Issue 3

1. Expansion of Reservation System in India vis a vis Constitutional Framework

By Abhivyakti Parashar

From Symbiosis Law School, Pune

In India, a system of affirmative action called reservation gives historically underrepresented communities participation in government programs, banking, health, insurance, further education abroad, scholarships, and politics. A substantial portion of India’s underprivileged has profited socially and economically by reservation. Reservations based on caste aid in addressing historical indifference to and injustice towards socially disadvantaged groups in society. The policy of caste-based reservation is being used by people to fulfill their political objectives. Reservation-based quotas constitute a form of discrimination against other people and run counter to the right to equality. The Indian Constitution established the reservation scheme as an ad hoc measure for a decade. However, it has persisted to this day and has incited animosity among those of higher castes against the caste-based quota system because they are receiving fewer possibilities for employment and entrance to schools of higher learning. It is crucial that the advantages of the reservation policy must be felt by the populace who actually need them before the ultimate goal is accomplished. Ensure social equality is also necessary. In our culture, the class system, untouchability, and other forms of discrimination must be eradicated.

2. White Collar Crimes: The Filching & Swindling of Funds

By Arya Gupta

From Chanakya National Law University, Patna

White-collar crimes are performed by a variety of people out of self-enrichment motives. However, when this crime is committed by a group of people or an association in a firm, it becomes a corporate crime. Compared to the loss caused by white-collar crimes, other conventional crimes like theft, trespassing, burglary, arson, etc. causes less damage. White-collar crimes differ from common crimes in that they are more likely to target organizations rather than single victims, include more criminals, follow a specific pattern, and last longer. White-collar offenders have different traits as well, which are discussed in detail in this paper. The business and economy of our nation suffer as a result. Additionally, it causes investors’ faith in the market to decline. This paper deals with the differences between Blue Collar Crimes & White-Collar Crimes, the preventive measures applied by the Santhanam Committee, it also covers different kinds of White Collar Crimes in Various Professions, this paper strategically throws light upon International Perspective on White Collar Crimes, The study focuses on the sorts of white collar crime and the cases of corporate crime that occur in detail.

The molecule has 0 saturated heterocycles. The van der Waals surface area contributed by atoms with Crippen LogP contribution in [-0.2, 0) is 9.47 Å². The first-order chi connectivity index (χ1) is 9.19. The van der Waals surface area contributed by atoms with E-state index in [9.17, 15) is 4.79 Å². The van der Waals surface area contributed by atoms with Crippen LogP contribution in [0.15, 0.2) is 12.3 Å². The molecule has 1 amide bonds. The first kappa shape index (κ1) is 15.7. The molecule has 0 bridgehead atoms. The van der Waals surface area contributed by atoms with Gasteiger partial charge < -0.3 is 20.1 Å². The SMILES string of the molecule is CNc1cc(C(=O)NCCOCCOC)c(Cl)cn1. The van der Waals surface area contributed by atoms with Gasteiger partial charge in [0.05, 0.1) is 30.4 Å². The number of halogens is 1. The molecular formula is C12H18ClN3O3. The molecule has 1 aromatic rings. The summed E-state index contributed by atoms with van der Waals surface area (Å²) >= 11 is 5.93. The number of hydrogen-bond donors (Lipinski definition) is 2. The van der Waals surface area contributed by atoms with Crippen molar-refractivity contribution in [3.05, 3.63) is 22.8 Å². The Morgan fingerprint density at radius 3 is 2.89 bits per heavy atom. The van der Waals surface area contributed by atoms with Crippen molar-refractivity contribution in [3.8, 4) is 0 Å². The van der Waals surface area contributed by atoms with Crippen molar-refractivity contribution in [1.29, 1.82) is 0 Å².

3. Marital Rape: A Socio-Legal Dimension

By Jahanvi

From Chanakya National Law University, Patna

This article critically analyses the loopholes in section 375 of the Indian Penal Code, 1860, and the current scenario of the justice system regarding the rape laws in India. The article sheds light on the notion of society and how our society is dealing with rape victims, especially the victims of marital rape. Marital rape can be defined as a forced sexual act within the marriage institution where, the husband, without the wife’s consent, forces her to perform sexual acts with him. The author is in favor of criminalizing the exception of marital rape by taking into account its consequences. The author will analyze awareness with respect to this offense in society and emphasize the judiciary’s role in bringing about change in the provision of section 375 of the Indian Penal Code, 1860. The article also deals with the need and importance of introducing new laws to maintain the dignity of married women. The central idea of this article is to convince people to consider marital rape as a heinous offense and try to bring positive changes in the patriarchal thoughts of society.

4. Analyzing One Rank One Pension Scheme in India

By Aarya Gurjar

From Chanakya National Law University, Patna

One Rank One Pension (OROP) policy is one of the highly demanded schemes by the ex-servicemen who served in the army. OROP relates to the fact that retired army personnel are not differentiated in their pensions just because of the difference in their year of retirement. That is why it was in high demand. Being in demand for so long and seen as a necessity by the government, it can be said that the introduction of One Rank One Pension was the need of the hour to ensure equity in the payment of pensions to these veterans. The OROP policy although opposed by many people after its implementation due to various reasons was held valid by the Supreme Court. The court declared it valid rejecting the review petitions as it was constitutionally valid. Since every policy has its pros and cons, OROP also faced criticism from many people. But when we look at the policy overall, there is no such key reason to not implement it. It has been supported by the majority and so the bringing of One Rank One Pension can be said to be a good move by the government.